• Banks assess the impact of climate change on the value of assets used as collateral and the borrower’s ability to repay loans. This includes evaluating physical risks like extreme weather events and transition risks associated with moving to a less emissions-intensive economy.

Community Impact:

  • The potential social impact of the borrower’s business activities on local communities is evaluated. This includes considerations of employment practices, community engagement, and social inclusivity.

Corporate Governance:

  • Banks examine the borrower’s governance structures, policies, and practices, including board composition, executive remuneration, and transparency in reporting.

Sustainability Reporting:

  • Banks look for alignment with global standards such as the Global Reporting Initiative (GRI) and the Sustainability Accounting Standards Board (SASB) to ensure transparency and accountability in ESG reporting.

ESG Risk Management:

  • The integration of ESG risk management into day-to-day operations is assessed, focusing on sectors with higher exposure to ESG-related risks.

These ESG aspects help banks determine the sustainability and responsibility of the businesses they finance, ensuring that their lending practices align with broader societal goals and regulatory expectations. The Reserve Bank of Australia and the Australian Prudential Regulation Authority are actively involved in shaping the ESG framework within which banks operate, further emphasizing the importance of these factors in the financial sector.

A “no risk appetite” list is a tool used by financial institutions to outline the types of businesses or activities they are unwilling to finance due to associated environmental, social, and governance (ESG) risks. This list typically includes sectors and activities that are considered to have a higher inherent exposure to ESG-related risks or are misaligned with the bank’s sustainability goals.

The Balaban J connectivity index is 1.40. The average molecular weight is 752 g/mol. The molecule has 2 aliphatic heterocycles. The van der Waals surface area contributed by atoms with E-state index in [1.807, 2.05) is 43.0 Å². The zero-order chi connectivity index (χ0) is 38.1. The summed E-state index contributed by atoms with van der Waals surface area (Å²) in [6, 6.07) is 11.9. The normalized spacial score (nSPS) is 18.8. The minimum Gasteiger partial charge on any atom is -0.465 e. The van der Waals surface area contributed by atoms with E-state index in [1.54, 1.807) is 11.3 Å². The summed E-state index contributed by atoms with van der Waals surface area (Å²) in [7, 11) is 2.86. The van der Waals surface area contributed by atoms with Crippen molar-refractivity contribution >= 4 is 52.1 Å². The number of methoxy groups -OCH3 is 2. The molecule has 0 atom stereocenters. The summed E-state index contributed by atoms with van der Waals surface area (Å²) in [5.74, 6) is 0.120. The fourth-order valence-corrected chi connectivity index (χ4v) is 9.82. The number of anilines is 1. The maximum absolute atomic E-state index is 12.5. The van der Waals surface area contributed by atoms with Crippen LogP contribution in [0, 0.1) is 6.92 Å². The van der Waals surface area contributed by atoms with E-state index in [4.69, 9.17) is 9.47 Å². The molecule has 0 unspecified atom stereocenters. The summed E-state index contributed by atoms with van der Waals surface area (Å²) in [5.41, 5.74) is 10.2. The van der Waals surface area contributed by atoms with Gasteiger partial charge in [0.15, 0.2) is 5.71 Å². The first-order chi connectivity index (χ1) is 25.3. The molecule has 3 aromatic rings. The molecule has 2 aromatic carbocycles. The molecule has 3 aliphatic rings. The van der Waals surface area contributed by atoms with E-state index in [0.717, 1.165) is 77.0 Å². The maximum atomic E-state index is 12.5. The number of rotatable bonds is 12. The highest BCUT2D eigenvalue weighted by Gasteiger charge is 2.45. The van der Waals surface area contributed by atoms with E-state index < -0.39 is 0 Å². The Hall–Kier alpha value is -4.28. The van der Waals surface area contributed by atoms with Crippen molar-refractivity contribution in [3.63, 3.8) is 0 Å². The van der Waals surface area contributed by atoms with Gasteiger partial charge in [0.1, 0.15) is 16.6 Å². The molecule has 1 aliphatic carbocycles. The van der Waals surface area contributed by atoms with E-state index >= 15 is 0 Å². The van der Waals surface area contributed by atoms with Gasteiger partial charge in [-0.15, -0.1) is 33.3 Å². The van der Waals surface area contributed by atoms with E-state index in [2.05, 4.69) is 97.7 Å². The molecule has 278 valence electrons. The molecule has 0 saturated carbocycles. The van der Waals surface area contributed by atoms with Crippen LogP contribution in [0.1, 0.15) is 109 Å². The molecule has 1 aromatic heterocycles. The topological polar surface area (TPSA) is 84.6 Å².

For example, the National Australia Bank (NAB) maintains a “High-Risk ESG Sectors and Sensitive Areas” list as part of its ESG risk management framework. This list helps guide bankers and procurement professionals by indicating sectors and activities where the bank has restricted or no risk appetite. In a similar manner and for a similar purpose, to guide decision-making and ensure alignment with the bank’s ESG risk appetite, ANZ holds a list of ‘sensitive sector’ requirements.


Australian banks are at the forefront of incorporating ESG criteria into their lending practices. As the world moves towards a more sustainable future, these practices are expected to become even more integral to the banking industry. Businesses seeking traditional loans must be prepared to meet the ESG requirements set forth by banks, which not only reflect a commitment to sustainability but also a response to the growing demand from consumers and investors for responsible finance.

At Fifth Eagle, we work with you and your business to set you up for the future, by strategically identifying, implementing and addressing all ESG aspects that emerge in a conversation with your bank, your customers, your supply chain and your community. Give us a call!

Dr Adrian Vaida